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The outlook for property and construction in Queensland is a mixed bag but is generally positive as an anticipated home building recovery is expected to boost employment and compensate for a weaker commercial building sector and a peak in resource construction activity.
Industry confidence is growing. Though 51 per cent of respondents to a recent Master Builders survey expect no change in conditions this year, builders who anticipate a more favourable operating environment outnumber those expecting a less favourable one by almost two to one, albeit with participants in the most recent Property Council of Australia Property Industry Confidence Survey being muted in their expectations, reflecting more subdued industry sentiment outside of the housing sector.
Below is an analysis of the outlook for the state in terms of residential building, commercial property, non-residential building, engineering construction and construction industry employment.
For now, conditions in the market for new residential construction are woeful. At 27,040, the Housing Industry Association’s (HIA) latest forecast for the overall number of dwelling units commenced throughout Queensland in 2012 was slightly up from 2011 but remains at decade lows.
Going forward, however, Master Builders (Queensland) expects conditions to improve as a combination of low interest rates and unemployment, decent population growth and the launch later this month of the Great Start Grant (formerly the First Home Owners Construction Grant) and its associated media campaign feed through into higher levels of demand.
The HIA agrees, tipping a modest increase in starts to 28,130 this year before a stronger rise next year and with activity returning to more respectable levels of activity by historic standards in 2015.
Unfortunately, such is not the case in renovations, whereby new work is coming in only slowly. At $556.5 million (ABS), the value of investment in residential alterations and additions approved in the six months to January was well down on the previous corresponding values of $678.6 million and $656.1 million, respectively.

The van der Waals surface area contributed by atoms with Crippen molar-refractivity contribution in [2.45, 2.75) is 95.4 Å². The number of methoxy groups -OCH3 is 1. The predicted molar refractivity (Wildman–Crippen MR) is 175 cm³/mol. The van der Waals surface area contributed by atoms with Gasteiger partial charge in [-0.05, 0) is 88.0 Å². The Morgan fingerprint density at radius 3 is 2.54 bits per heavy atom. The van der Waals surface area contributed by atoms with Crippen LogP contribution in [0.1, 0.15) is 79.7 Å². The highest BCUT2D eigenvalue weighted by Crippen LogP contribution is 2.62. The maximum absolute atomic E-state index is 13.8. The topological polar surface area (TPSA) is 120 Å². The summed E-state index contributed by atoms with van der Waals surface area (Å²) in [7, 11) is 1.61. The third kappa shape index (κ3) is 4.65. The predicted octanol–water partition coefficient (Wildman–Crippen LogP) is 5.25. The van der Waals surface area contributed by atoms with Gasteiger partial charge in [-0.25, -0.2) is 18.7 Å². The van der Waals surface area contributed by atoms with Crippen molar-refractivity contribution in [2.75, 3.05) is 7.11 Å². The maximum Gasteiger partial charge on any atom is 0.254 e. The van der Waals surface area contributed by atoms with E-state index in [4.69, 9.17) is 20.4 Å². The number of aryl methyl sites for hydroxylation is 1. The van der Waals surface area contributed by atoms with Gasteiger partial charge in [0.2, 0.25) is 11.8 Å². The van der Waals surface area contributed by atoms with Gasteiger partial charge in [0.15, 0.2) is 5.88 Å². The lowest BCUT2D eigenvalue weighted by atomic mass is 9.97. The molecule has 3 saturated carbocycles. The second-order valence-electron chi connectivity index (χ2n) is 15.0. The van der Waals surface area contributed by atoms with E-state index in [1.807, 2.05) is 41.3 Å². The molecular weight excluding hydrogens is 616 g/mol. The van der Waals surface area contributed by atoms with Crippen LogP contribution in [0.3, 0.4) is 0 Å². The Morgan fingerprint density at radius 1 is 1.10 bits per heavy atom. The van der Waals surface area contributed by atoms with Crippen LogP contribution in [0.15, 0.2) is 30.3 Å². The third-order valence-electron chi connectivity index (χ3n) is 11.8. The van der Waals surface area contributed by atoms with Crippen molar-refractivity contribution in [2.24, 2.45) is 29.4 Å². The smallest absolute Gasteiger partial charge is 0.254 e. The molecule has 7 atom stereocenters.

The anticipated rise in demand is also good for house prices, albeit with prices having ticked up by a modest 0.7 per cent during the December quarter having been flat before that and with participants in the Property Council survey anticipating only modest rises in 2013.
Thanks to the subdued nature of the non-resource economy, the outlook for commercial property across most sectors in Queensland is not strong, with participants in the Property Council survey expecting only one sector (retirement living) to experience any form of decent growth in capital values over the next twelve months.
Office vacancy rates in Brisbane’s CBD rose from eight per cent in July last year to 9.1 per cent in January according to the Property Council’s latest Office Market Report, as demand plummeted to four-year lows. Negative demand in the city’s fringe, meanwhile pushed vacancies from 8.4 per cent to 9.6 per cent while vacancy rates on the Gold Coast and Sunshine Coast are a whopping 20.3 per cent and 14.1 per cent, respectively.
The only bright indicator from a capital value point of view is that the volume of stock set to come onto the market over the medium term is limited, meaning that only low levels of demand will be needed in order to absorb new office space which comes along.
Thanks to reasonable volumes of work in office building and a couple of significant dollar value projects in health care, overall dollar values of activity in non-residential building are holding up at respectable levels for now.
Going forward, however, with a limited volume of new projects on the horizon, the Australian Construction Industry Forum (ACIF) expects subdued activity levels across virtually all sectors.
Having experienced extremely strong volumes of work in mining and resource projects over recent years, activity in Queensland’s engineering construction sector is set to fall back but remain at reasonably high levels for some time.
Outside of mining, output in most sectors will remain steady, ACIF says, with telecommunications being the area of greatest promise thanks to work on the NBN.
At the moment, employment levels in the Queensland construction industry are reasonably high, with the overall number of people employed throughout the state on a full time basis in the three months to November last year (210,500) being well up on the estimate for the previous corresponding period in 2011 (201,600), according to ABS figures.
Residential sector conditions, however, are weak. The latest HIA Trades Report showed that both Brisbane and regional Queensland had a significant oversupply of housing construction tradespeople in the December quarter.
Going forward, while participants in the Property Council survey expect negative growth in staffing levels over the next 12 months – a reflection of the subdued conditions in commercial building referred to above, the anticipated recovery in home building activity is expected to lift overall employment levels. From an expected number of 258,000 in 2012-13 (full and part-time employees included), the ACIF expects the sector’s workforce to expand to 285,000 by 2014-15 as the housing construction recovery fully kicks in.